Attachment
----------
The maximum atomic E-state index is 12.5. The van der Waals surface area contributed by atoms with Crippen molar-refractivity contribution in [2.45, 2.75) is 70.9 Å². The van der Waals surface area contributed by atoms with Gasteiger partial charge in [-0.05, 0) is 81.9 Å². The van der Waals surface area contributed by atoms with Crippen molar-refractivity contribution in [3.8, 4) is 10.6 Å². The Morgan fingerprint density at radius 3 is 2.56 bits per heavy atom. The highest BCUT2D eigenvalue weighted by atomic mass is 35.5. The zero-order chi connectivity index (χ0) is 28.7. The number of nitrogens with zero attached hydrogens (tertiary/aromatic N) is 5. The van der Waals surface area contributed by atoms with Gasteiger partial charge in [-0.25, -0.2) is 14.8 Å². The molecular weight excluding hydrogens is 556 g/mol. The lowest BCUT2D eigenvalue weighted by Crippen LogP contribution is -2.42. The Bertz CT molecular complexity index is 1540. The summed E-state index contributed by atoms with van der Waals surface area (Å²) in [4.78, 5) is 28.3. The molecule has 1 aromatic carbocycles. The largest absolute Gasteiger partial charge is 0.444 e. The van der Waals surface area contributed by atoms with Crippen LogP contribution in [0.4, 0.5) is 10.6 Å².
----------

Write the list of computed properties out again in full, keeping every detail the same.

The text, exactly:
The maximum atomic E-state index is 12.5. The van der Waals surface area contributed by atoms with Crippen molar-refractivity contribution in [2.45, 2.75) is 70.9 Å². The van der Waals surface area contributed by atoms with Gasteiger partial charge in [-0.05, 0) is 81.9 Å². The van der Waals surface area contributed by atoms with Crippen molar-refractivity contribution in [3.8, 4) is 10.6 Å². The Morgan fingerprint density at radius 3 is 2.56 bits per heavy atom. The highest BCUT2D eigenvalue weighted by atomic mass is 35.5. The zero-order chi connectivity index (χ0) is 28.7. The number of nitrogens with zero attached hydrogens (tertiary/aromatic N) is 5. The van der Waals surface area contributed by atoms with Gasteiger partial charge in [-0.25, -0.2) is 14.8 Å². The molecular weight excluding hydrogens is 556 g/mol. The lowest BCUT2D eigenvalue weighted by Crippen LogP contribution is -2.42. The Bertz CT molecular complexity index is 1540. The summed E-state index contributed by atoms with van der Waals surface area (Å²) in [4.78, 5) is 28.3. The molecule has 1 aromatic carbocycles. The largest absolute Gasteiger partial charge is 0.444 e. The van der Waals surface area contributed by atoms with Crippen LogP contribution in [0.4, 0.5) is 10.6 Å².